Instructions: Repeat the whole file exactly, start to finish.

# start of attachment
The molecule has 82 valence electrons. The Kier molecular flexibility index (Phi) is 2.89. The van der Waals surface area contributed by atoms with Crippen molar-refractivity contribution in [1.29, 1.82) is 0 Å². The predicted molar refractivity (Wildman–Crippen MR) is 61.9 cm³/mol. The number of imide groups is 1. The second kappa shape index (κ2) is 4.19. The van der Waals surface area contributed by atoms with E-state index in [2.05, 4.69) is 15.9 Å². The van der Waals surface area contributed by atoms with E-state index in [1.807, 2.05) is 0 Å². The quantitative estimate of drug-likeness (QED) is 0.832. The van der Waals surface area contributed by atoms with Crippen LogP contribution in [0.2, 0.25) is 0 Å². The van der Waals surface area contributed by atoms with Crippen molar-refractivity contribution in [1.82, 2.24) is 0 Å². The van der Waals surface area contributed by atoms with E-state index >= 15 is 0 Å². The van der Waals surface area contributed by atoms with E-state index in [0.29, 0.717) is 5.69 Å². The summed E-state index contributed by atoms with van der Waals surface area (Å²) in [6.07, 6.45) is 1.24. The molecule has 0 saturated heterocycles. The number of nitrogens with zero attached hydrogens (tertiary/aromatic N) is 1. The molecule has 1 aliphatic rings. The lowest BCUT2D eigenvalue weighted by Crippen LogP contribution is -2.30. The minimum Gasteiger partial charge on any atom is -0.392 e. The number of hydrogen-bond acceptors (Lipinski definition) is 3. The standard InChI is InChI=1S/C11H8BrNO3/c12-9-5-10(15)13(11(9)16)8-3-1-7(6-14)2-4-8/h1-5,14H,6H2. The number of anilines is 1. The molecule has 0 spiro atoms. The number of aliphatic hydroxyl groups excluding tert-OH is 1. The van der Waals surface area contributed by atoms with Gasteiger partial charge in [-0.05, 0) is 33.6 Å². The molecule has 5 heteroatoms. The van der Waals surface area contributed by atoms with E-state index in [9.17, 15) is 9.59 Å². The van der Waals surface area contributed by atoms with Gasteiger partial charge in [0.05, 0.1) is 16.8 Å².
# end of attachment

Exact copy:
The molecule has 82 valence electrons. The Kier molecular flexibility index (Phi) is 2.89. The van der Waals surface area contributed by atoms with Crippen molar-refractivity contribution in [1.29, 1.82) is 0 Å². The predicted molar refractivity (Wildman–Crippen MR) is 61.9 cm³/mol. The number of imide groups is 1. The second kappa shape index (κ2) is 4.19. The van der Waals surface area contributed by atoms with E-state index in [2.05, 4.69) is 15.9 Å². The van der Waals surface area contributed by atoms with E-state index in [1.807, 2.05) is 0 Å². The quantitative estimate of drug-likeness (QED) is 0.832. The van der Waals surface area contributed by atoms with Crippen LogP contribution in [0.2, 0.25) is 0 Å². The van der Waals surface area contributed by atoms with Crippen molar-refractivity contribution in [1.82, 2.24) is 0 Å². The van der Waals surface area contributed by atoms with E-state index >= 15 is 0 Å². The van der Waals surface area contributed by atoms with E-state index in [0.29, 0.717) is 5.69 Å². The summed E-state index contributed by atoms with van der Waals surface area (Å²) in [6.07, 6.45) is 1.24. The molecule has 0 saturated heterocycles. The number of nitrogens with zero attached hydrogens (tertiary/aromatic N) is 1. The molecule has 1 aliphatic rings. The lowest BCUT2D eigenvalue weighted by Crippen LogP contribution is -2.30. The minimum Gasteiger partial charge on any atom is -0.392 e. The number of hydrogen-bond acceptors (Lipinski definition) is 3. The standard InChI is InChI=1S/C11H8BrNO3/c12-9-5-10(15)13(11(9)16)8-3-1-7(6-14)2-4-8/h1-5,14H,6H2. The number of anilines is 1. The molecule has 0 spiro atoms. The number of aliphatic hydroxyl groups excluding tert-OH is 1. The van der Waals surface area contributed by atoms with Gasteiger partial charge in [-0.05, 0) is 33.6 Å². The molecule has 5 heteroatoms. The van der Waals surface area contributed by atoms with E-state index in [9.17, 15) is 9.59 Å². The van der Waals surface area contributed by atoms with Gasteiger partial charge in [0.05, 0.1) is 16.8 Å².